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FDA Announces Participation in 2 Collaborative Communities to Overcome Med Tech Challenges


The communities aim to improve the quality of real-world evidence and medical devices.


The U.S. Food and Drug Administration (FDA) today announced participation in two collaborative communities — the National Evaluation System for health Technology Coordinating Center collaborative community and the Ophthalmic Imaging collaborative community — to bring together stakeholders to work on medical device challenges to achieve common objectives and outcomes.

The agency is working with medical device stakeholders to build the National Evaluation System for health Technology (NEST), which will link and synthesize data from different sources across the device landscape. Sources include clinical registries, electronic health records and medical billing claims.

NEST aims to improve the quality of real-world evidence.

While the collaboration between the FDA and the NEST Coordinating Center existed prior to today’s announcement, the organization achieved recognition as a collaborative community.

The NEST Coordinating Center collaborative community is intended to help develop methodologies to decrease the time and cost of real-world data collection and analysis. The network also aims to increase the value and use of such evidence to meet the needs of patients, payers, the medical device industry, healthcare professionals and regulators.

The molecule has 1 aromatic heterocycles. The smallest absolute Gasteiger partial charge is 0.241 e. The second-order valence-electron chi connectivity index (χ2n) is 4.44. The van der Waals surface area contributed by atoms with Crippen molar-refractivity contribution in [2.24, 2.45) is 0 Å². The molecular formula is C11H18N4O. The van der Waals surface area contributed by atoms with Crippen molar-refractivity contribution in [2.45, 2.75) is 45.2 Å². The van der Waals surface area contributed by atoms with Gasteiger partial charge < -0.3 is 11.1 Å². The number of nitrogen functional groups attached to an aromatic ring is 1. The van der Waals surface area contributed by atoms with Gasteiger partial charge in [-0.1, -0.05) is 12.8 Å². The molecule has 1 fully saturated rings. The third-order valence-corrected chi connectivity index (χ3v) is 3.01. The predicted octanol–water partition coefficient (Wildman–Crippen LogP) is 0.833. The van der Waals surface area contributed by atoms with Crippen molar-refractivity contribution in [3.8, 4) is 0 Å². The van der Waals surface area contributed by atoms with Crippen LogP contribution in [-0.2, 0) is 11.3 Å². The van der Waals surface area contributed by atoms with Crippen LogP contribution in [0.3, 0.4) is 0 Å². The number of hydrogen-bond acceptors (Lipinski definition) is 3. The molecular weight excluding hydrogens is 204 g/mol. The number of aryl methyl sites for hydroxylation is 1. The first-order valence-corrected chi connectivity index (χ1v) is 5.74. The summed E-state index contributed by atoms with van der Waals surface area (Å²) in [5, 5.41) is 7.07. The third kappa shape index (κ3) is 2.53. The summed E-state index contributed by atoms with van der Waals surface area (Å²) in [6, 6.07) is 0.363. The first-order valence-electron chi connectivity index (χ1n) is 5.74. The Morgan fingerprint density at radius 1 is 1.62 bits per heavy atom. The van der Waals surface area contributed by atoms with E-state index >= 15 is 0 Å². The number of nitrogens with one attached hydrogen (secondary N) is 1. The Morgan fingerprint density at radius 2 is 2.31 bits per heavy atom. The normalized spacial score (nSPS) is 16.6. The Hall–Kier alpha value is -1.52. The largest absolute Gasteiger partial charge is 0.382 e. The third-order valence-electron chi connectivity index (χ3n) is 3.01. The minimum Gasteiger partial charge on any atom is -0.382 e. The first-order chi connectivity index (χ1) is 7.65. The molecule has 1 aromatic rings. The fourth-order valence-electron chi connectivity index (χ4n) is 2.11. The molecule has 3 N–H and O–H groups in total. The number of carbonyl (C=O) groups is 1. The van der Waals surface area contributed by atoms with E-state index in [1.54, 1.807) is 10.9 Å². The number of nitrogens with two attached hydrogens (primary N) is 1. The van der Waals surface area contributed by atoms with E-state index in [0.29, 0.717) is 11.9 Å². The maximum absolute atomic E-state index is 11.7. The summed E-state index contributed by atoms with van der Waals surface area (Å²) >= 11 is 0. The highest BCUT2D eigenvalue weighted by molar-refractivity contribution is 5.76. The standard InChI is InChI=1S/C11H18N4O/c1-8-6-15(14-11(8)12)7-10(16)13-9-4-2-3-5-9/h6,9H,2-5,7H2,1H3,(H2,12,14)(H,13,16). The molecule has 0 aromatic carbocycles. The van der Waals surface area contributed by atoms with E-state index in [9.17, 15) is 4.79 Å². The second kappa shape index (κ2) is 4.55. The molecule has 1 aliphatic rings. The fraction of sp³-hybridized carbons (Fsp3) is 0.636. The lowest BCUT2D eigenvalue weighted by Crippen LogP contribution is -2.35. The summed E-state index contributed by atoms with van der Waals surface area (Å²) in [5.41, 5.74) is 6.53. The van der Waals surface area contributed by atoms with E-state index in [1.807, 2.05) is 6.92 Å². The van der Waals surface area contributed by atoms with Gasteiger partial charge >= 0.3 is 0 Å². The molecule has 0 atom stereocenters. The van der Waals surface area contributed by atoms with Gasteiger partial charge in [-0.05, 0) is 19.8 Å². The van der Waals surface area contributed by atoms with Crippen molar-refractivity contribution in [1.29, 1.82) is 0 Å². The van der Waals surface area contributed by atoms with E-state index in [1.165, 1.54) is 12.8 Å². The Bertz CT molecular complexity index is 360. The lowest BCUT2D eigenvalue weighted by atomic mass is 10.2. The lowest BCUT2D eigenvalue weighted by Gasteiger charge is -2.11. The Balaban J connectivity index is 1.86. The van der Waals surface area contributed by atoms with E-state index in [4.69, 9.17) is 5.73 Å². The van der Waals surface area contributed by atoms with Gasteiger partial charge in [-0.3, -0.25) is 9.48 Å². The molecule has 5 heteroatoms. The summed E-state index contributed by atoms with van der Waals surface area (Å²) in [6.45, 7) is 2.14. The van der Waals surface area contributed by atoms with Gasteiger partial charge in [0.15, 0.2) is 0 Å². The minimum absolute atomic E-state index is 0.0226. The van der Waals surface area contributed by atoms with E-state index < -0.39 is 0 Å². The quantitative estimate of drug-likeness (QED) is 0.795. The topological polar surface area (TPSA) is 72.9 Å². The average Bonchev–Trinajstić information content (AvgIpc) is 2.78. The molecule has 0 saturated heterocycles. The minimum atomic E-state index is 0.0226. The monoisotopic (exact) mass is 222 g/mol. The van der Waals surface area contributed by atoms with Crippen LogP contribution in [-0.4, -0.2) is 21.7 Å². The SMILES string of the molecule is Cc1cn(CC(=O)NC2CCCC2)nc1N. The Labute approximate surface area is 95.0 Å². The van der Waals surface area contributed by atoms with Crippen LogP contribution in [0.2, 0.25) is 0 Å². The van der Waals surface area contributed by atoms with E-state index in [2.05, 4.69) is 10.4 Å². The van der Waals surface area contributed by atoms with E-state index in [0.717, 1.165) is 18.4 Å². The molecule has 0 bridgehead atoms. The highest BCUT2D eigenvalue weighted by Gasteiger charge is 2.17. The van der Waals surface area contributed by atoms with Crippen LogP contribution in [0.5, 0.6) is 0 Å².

The Ophthalmic Imaging collaborative community will identify and clarify challenges, best practices, strategies and standards and advance innovation within ophthalmic imaging. The collaborative community will help develop solutions that aid in clarifying the use of natural language processes and other emerging tech to refine the diagnosis, management and treatment of patients with eye diseases and other medical conditions.

“Part of our work assuring patients and healthcare professionals have timely and continued access to safe, effective and high-quality medical devices involves collaboration with diverse stakeholders,” said Jeff Shuren, M.D., director of the FDA’s Center for Devices and Radiological Health. “We know we can achieve better outcomes in protecting and promoting public health when key stakeholder groups work together to achieve shared outcomes and solve shared problems.”

Last year, the FDA announced that the collaborative communities program was a key strategic priority for the agency’s Center for Devices and Radiological Health.

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